JANNA: Is the waste issue widespread, or is it concentrated in pockets? What do the areas surrounding Campania look like?
GREG: There are two separate views of the issue. One is cosmetic. It’s the piles of trash visible from the road, or the columns of black smoke that can be seen for miles, drifting over communities every day during the warm months. But the more serious consequences come from what isn’t experienced by sight or smell. The Mafia concealed their crimes, burying the waste so far below the ground that it’s mixing with the water table. And because the Mafia didn’t keep any records of illegally burying the industrial waste, the hospital waste, and everything in between, the whole area is affected. No one knows which crops have been growing on top of dump sites, or which ones have been irrigated with contaminated water. Families I talked to had their own theories about what was causing their illnesses. Some blamed the food, while others pointed at the water or air. No one had any answers, and it adds to the public’s frustration not only with the Mafia, but with the government as well.
JANNA: What do you hopes do you have for this project, moving forward?
GREG: In the short term, I want this project to lead to action in the region. There is plenty that can be done to reverse the current situation. And although there is no magic potion to cleanse the land, healing can start by ending the continuous dumping of toxic materials. But even the cleanup is jeopardized. Some Italian officials worry that the Mafia now own all the companies tasked with cleaning dump sites, generating profit for the Mafia by fixing a problem they caused. And no one would be surprised if the waste was then simply moved to another location instead of being disposed of properly.
In the long term, I hope this project is used to talk about the problems concerning waste disposal worldwide. As the world’s population and the demand for raw materials increases to support the growing public, it is crucial to find a set of responsible solutions for waste disposal. Southern Italy’s situation isn’t only Italy’s problem, because flowing water or drifting air currents don’t respect political boundaries.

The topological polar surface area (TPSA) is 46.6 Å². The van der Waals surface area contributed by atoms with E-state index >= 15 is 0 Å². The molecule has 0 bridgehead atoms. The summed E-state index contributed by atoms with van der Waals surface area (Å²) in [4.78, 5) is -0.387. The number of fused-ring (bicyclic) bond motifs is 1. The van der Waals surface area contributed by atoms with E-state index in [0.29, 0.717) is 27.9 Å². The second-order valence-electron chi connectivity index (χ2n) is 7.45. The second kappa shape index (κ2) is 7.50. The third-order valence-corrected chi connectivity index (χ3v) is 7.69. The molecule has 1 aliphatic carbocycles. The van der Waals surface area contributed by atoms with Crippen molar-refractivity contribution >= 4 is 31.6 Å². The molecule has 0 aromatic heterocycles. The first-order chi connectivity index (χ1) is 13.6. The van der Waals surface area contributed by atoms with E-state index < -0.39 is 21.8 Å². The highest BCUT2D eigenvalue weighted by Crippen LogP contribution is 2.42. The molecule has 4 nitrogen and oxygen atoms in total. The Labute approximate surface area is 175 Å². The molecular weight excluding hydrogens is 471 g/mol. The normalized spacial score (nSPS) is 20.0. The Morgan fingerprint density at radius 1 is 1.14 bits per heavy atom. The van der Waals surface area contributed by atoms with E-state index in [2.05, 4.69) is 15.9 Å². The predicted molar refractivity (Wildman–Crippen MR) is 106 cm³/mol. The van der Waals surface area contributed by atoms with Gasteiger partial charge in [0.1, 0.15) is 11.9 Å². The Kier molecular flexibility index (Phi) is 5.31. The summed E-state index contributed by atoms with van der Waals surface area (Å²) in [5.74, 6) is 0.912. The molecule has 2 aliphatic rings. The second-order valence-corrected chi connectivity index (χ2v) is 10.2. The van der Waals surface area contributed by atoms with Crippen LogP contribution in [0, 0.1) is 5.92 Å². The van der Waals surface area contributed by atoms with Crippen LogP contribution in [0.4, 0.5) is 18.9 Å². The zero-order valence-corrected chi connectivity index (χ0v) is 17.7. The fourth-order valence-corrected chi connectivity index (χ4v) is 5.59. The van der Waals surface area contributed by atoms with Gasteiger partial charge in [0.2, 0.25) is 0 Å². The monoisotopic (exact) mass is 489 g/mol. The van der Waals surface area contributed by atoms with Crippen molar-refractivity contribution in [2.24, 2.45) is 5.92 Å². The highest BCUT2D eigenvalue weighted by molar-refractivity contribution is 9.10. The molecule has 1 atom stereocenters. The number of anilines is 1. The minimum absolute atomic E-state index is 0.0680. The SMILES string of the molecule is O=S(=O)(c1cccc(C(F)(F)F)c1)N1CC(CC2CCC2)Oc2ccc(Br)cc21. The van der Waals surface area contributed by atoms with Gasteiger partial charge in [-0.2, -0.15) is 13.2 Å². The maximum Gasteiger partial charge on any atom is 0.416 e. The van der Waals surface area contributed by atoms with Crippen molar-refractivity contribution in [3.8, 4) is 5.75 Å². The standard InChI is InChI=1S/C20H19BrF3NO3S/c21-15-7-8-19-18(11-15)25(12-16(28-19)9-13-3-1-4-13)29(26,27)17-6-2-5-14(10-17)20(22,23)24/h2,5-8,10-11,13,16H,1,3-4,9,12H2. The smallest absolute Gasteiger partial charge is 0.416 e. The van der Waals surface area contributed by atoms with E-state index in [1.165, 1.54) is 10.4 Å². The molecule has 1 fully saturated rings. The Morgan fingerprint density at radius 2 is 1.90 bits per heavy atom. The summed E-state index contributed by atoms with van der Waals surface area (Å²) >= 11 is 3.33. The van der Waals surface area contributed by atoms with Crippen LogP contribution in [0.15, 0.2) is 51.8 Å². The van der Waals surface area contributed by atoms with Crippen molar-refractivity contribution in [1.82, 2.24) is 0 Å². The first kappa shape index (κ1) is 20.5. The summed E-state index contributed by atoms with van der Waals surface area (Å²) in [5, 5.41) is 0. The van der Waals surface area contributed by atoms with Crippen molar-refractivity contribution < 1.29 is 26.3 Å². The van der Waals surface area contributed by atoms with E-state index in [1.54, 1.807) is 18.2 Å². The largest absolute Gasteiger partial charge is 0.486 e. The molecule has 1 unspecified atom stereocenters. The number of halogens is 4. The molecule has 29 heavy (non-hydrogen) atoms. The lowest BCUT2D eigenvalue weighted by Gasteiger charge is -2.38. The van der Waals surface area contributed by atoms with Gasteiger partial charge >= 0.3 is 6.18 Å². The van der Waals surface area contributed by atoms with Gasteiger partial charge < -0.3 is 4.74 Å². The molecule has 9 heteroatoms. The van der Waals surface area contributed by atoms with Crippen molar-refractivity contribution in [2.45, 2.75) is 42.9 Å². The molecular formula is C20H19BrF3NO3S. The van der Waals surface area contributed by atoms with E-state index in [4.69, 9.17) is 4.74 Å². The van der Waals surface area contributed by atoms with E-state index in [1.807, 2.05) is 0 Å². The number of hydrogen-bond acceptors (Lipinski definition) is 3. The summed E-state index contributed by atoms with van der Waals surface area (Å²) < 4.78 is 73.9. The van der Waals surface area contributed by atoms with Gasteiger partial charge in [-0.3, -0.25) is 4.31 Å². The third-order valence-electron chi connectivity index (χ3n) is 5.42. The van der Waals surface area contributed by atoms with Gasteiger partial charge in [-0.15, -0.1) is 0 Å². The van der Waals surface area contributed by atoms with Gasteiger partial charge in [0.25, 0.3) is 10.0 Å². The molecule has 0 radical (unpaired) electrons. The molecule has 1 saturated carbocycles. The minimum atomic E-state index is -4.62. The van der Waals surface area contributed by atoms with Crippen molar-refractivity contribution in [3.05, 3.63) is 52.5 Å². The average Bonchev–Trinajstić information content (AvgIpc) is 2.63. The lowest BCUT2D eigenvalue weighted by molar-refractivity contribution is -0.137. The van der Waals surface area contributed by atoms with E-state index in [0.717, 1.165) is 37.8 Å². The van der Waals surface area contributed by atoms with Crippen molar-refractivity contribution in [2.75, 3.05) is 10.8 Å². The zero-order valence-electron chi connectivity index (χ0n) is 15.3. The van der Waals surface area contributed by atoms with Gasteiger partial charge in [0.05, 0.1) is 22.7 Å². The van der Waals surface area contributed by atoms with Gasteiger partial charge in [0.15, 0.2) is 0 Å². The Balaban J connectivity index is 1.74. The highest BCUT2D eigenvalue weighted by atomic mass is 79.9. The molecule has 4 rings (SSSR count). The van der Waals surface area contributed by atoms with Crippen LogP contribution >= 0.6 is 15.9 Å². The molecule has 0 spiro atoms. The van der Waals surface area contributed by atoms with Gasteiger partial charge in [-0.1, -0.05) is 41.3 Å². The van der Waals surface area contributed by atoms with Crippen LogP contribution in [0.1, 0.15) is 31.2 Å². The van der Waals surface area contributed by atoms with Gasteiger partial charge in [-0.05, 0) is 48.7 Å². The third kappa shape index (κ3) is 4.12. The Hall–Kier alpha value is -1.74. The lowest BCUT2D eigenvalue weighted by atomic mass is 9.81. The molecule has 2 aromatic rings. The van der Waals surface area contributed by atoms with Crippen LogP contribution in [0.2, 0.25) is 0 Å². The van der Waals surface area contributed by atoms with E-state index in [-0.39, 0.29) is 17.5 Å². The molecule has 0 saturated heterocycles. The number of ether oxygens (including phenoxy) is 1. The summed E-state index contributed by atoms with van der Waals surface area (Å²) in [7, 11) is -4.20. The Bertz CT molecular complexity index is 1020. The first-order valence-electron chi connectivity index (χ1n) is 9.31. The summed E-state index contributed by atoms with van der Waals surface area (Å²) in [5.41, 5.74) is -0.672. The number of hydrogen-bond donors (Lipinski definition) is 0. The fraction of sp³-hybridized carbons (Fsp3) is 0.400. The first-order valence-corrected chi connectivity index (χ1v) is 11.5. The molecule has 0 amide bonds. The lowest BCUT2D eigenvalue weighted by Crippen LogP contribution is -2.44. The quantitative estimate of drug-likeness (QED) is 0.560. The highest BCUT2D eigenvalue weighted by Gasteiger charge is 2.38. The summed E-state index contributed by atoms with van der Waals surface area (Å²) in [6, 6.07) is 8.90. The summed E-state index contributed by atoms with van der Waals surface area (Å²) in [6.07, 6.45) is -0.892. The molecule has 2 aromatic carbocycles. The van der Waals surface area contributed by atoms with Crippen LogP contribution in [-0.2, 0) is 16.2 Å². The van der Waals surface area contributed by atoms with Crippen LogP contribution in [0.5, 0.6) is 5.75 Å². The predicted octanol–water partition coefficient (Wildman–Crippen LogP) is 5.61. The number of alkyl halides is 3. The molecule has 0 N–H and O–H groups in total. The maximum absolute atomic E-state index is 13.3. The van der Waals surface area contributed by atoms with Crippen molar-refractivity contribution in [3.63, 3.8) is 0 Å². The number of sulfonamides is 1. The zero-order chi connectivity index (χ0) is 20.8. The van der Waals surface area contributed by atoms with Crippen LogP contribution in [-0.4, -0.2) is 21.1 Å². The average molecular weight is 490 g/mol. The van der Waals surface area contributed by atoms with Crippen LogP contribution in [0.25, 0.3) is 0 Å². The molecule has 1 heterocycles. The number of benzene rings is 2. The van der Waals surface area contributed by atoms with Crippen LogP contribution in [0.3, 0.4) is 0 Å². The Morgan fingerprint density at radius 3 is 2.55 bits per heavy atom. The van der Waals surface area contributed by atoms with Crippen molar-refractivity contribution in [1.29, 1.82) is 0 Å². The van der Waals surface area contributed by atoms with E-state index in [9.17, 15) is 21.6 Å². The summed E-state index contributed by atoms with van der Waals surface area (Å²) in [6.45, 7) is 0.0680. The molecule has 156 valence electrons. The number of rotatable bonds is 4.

JANNA: Is there a good solution to the toxic waste problem?
GREG: There is no easy or quick solution to the problems facing the Campania region in Italy. Waste education and cultural practices need to be changed. A major obstacle I see is a lack of organization to combat the issues. Some farmers voluntarily take soil samples to clear their crops from being labeled poisonous. Others don’t, for fear of jeopardizing their livelihood. Some residents pay $400 to send hair samples to testing labs in the United States to check for heavy metal accumulation in their bodies. But not everyone can afford testing. And while the initial efforts are scattered and disorganized, there is a groundswell of reaction to the growing health and environmental crisis. “It’s here now, but it can be anywhere,” Luisa Crisci, a mother that lost her child to a rare brain cancer, said. “The problem is 30 years old, the difference is that we’re aware of it now.”
JANNA: What is remarkable about people’s response to this situation?
GREG: What struck me the most was that there were still many people all over Campania who were not resigned to their circumstances, but instead, kept pushing back against Mafia control. The Mafia are the ones with overwhelming power and money, inflicting consequences of their greed on others. But every year on March 20, thousands gather at the entrance to Casal di Principe, a stronghold of the Camorra, and march through the narrow streets with signs, chanting that they will not be intimidated. It’s a demonstration to commemorate Giuseppe Diana, a local priest that was murdered for telling his parishioners to shun the Mafia. Every year, the protest ends with a rally at Father Diana’s grave giving a sense of purpose to the community that things can be changed.
Greg Kahn is a founding member of Grain, a photography collective. View more of Grain’s work and ongoing projects on their website. You can also find him on Twitter and Instagram.